Finding the right contraception for me

What contraception should I use?

Finding the type of contraception that is right for you depends on lots of things. The best way to get it right is to talk it over with a trained professional. It's normal to try out a few different methods before you find something that works for you.

There are two main ways contraception works, through 'hormonal methods' and 'barrier methods'.

Barrier methods, like using a condom, work by stopping the sperm reaching the egg.

Hormonal methods, like the pill, work by releasing hormones in the body. These hormones usually stop the young woman releasing eggs from her ovaries, prevent the young man's sperm reaching an egg or stop the egg from getting attached to the womb.

You can use two different methods together, for example condoms and the pill. This way you protect yourself and your partner from STIs and you also get extra protection against unwanted pregnancy.

Long Acting Reversible Contraception (LARC)

LARC are all types of contraceptives that you don't have to remember to take very often. They are fitted by health professionals, like a nurse.

Many young women think LARC is safer and easier to use because they don't have to remember to take it everyday, like the Contraceptive Pill. They are reversible so when you want to try to have a baby they can be stopped or removed.

Different types of LARC

  • Injection (lasts 8 or 12 weeks) The injection contains the hormone progestogen. You need a 'top-up' every 8 to 12 weeks to stay protected, so it's important that you keep to your appointment with a nurse or doctor. More info about the injection
  • Implant (lasts 3 years). The implant is a small flexible tube placed under your skin. The implant contains the hormone progestogen. It is fitted on the inside of your upper arm by a trained nurse or doctor. More info about the implant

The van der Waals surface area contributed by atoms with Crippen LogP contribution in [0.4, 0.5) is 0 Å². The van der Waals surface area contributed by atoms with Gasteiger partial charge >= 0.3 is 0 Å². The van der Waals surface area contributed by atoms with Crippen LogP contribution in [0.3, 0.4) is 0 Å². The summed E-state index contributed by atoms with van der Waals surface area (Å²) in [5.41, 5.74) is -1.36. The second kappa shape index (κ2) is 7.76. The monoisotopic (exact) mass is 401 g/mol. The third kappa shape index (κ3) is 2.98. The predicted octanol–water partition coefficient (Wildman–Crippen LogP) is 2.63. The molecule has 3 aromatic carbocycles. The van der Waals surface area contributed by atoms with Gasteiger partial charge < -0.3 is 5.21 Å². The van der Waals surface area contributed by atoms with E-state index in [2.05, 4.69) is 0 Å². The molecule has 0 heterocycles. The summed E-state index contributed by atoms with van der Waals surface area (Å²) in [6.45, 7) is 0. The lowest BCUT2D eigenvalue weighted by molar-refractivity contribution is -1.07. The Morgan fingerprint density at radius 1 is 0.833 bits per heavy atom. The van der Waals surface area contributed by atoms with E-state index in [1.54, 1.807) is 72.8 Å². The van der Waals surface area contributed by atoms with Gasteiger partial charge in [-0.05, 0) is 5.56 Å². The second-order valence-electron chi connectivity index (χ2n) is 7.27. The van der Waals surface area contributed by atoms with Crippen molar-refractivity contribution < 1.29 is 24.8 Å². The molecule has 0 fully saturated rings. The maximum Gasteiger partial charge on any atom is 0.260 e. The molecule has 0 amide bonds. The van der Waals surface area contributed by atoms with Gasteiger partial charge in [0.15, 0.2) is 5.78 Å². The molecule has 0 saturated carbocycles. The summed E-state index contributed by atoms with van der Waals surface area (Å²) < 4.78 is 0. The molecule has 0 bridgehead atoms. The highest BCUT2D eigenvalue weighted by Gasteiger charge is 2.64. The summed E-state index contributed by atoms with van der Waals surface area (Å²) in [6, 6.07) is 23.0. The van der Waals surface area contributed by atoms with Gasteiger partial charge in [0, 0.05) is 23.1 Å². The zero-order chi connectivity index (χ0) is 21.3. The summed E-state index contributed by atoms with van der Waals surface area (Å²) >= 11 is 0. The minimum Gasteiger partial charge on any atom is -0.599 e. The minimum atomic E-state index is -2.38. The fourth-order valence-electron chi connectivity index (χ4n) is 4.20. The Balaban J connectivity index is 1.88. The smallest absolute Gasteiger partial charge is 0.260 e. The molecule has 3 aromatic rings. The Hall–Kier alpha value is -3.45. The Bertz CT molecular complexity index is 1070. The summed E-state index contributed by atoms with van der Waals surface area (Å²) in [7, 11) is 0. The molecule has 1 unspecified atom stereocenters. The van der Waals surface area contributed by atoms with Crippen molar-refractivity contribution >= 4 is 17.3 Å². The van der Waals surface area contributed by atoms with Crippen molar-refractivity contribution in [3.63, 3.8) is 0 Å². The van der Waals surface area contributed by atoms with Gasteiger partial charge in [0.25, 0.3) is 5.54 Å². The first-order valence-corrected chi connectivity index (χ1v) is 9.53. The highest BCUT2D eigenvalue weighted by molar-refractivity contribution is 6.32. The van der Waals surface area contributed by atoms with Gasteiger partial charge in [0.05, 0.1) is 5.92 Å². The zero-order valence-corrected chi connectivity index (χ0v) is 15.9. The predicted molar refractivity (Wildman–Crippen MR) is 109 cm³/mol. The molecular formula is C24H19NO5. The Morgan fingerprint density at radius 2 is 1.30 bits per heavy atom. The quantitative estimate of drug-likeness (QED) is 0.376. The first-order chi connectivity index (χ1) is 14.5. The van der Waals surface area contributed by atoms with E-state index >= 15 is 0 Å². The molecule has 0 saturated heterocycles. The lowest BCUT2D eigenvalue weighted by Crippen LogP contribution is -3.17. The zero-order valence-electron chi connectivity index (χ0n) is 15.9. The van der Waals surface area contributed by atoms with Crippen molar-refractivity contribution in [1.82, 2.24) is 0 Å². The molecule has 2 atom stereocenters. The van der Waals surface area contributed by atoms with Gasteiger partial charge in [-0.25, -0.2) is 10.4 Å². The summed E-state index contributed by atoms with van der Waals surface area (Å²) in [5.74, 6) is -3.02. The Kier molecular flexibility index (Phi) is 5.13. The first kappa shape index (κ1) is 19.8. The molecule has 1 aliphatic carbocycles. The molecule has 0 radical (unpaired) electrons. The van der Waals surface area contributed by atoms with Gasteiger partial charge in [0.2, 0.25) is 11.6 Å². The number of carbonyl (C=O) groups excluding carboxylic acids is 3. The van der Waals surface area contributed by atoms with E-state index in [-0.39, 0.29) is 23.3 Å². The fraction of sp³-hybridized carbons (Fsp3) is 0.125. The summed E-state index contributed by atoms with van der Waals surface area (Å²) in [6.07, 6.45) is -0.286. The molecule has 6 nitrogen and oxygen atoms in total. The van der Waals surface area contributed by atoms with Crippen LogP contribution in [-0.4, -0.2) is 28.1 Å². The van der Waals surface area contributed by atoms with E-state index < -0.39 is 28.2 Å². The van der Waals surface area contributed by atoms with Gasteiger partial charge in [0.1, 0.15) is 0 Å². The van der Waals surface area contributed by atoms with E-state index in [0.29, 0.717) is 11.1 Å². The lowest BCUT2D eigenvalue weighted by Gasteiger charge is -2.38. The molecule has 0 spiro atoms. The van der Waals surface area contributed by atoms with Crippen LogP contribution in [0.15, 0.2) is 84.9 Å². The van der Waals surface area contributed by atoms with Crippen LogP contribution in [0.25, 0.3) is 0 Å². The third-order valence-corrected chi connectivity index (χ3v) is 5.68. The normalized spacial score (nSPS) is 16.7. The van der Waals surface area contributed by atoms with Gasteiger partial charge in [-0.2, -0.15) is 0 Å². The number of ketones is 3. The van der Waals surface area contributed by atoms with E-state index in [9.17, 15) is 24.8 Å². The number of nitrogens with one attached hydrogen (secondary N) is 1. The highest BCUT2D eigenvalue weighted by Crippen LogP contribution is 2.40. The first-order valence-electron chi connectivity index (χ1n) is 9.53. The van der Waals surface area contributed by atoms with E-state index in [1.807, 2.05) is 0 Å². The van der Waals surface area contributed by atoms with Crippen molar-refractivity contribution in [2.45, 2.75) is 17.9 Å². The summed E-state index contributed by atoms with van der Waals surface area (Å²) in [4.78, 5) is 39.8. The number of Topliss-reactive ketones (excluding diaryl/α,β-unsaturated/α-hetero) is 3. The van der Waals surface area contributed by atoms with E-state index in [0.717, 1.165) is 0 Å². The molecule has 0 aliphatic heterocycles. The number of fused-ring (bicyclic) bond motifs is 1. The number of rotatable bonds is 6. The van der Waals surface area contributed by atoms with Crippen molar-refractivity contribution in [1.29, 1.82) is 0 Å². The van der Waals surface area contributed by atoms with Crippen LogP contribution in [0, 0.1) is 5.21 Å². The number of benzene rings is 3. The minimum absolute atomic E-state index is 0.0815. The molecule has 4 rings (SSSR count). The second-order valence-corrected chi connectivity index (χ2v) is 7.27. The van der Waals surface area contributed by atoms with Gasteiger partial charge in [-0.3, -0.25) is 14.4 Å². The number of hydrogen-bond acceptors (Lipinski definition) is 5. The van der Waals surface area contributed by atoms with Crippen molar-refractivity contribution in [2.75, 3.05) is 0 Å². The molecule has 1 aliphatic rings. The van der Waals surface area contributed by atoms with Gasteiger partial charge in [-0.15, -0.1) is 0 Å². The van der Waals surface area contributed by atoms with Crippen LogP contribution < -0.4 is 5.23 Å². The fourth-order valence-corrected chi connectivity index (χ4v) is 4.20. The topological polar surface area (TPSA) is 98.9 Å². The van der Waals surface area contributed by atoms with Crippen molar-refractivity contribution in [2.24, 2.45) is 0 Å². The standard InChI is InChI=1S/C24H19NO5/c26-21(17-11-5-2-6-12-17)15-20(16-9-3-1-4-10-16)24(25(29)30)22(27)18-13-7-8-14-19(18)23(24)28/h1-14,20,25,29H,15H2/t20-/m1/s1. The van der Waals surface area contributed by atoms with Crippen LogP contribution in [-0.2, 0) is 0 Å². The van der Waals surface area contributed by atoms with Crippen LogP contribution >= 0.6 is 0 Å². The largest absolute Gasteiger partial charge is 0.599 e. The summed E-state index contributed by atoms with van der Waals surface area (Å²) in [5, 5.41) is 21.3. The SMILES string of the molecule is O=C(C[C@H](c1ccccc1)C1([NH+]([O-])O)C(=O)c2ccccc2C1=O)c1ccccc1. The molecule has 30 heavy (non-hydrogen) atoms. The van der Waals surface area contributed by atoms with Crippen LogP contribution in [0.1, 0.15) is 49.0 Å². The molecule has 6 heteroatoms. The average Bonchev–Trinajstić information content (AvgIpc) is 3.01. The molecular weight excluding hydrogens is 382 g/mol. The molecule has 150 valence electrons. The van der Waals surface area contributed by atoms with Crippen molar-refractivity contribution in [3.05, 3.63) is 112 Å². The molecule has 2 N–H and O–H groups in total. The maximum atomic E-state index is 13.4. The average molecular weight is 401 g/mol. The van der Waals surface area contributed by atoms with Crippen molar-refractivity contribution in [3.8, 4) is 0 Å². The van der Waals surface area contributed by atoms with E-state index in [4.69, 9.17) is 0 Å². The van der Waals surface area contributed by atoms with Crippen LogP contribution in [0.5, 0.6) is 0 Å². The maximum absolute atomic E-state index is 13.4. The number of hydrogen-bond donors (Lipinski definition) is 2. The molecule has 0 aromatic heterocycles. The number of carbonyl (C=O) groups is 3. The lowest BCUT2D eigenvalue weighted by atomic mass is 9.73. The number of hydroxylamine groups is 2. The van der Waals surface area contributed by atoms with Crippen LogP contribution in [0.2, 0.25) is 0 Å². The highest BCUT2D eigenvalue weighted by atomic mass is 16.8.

• IUD (lasts 5 – 10 years). The IUD is a small T-shaped copper and plastic rod that is placed into your womb. The IUD works by stopping the sperm from surviving once inside the girl. More info about the IUD
  • IUS (lasts 5 years). The IUS is quite similar to the IUD, it has the same shape and is placed into the womb. But is made just of plastic and contains the hormone progestogen. More info about the IUS.

Short acting methods

Short acting methods work by you doing something repeatedly, for example taking a pill every day or changing a patch. If you forget to do this, they stop working and you could get pregnant.

Different types of short acting methods

  • Condoms. Condoms are the only contraception that prevents STIs and pregnancies. This makes it the preferred method for a lot of people. Read more about condoms and where to get them for free here
  • Combined pill (aka the pill). The pill contains two different hormones that, among other things, stops the young woman from releasing an egg and therefore can't get pregnant. You should take the pill every day. Read more about the combined pill
  • Progestogen only pill (aka the mini pill or POP). The progestogen only pill contains only one of the two hormones found in the combined pill. It is as effective as the combined pill. But you need to remember to take the pill within the same three hour time every day. Some women can't take the combined pill because of medical reasons but they can take the mini pill. As with any contraception, check with a nurse or doctor before you choose your contraception. Read more about the progestogen only pill.
  • Patch (one a month, three weeks on, one week off). The contraceptive patch is a sticky plaster that delivers hormones to the body through the skin, a bit like a nicotine patch works. It contains the same hormones as the combined pill. You keep each patch on for one week and do this for three consecutive weeks. Then you have one week without a patch on. Read more about the patch.
  • Vaginal Ring (one per month, three weeks in, one week out). The vaginal ring is a soft, small plastic ring that the young woman keeps inside her vagina. The ring releases hormones that stop the young woman from getting pregnant. You keep the ring in for 21 days and have a break of 7 days. Read more about the vaginal ring.

Going 'Double Dutch'

Going 'Double Dutch' means using two types of contraception at the same time; the guy uses a condom and the young woman uses another type of contraception, like the pill. This method is making sex even safer than just using one type of contraception on its own. You will be protected against the spread of most Sexually Transmitted Infections. However both condoms and hormonal contraception have a small chance of failing (like the condom splitting or the pill not being taken as it should be). By using both you reduce the risk of pregnancy if one contraception fails.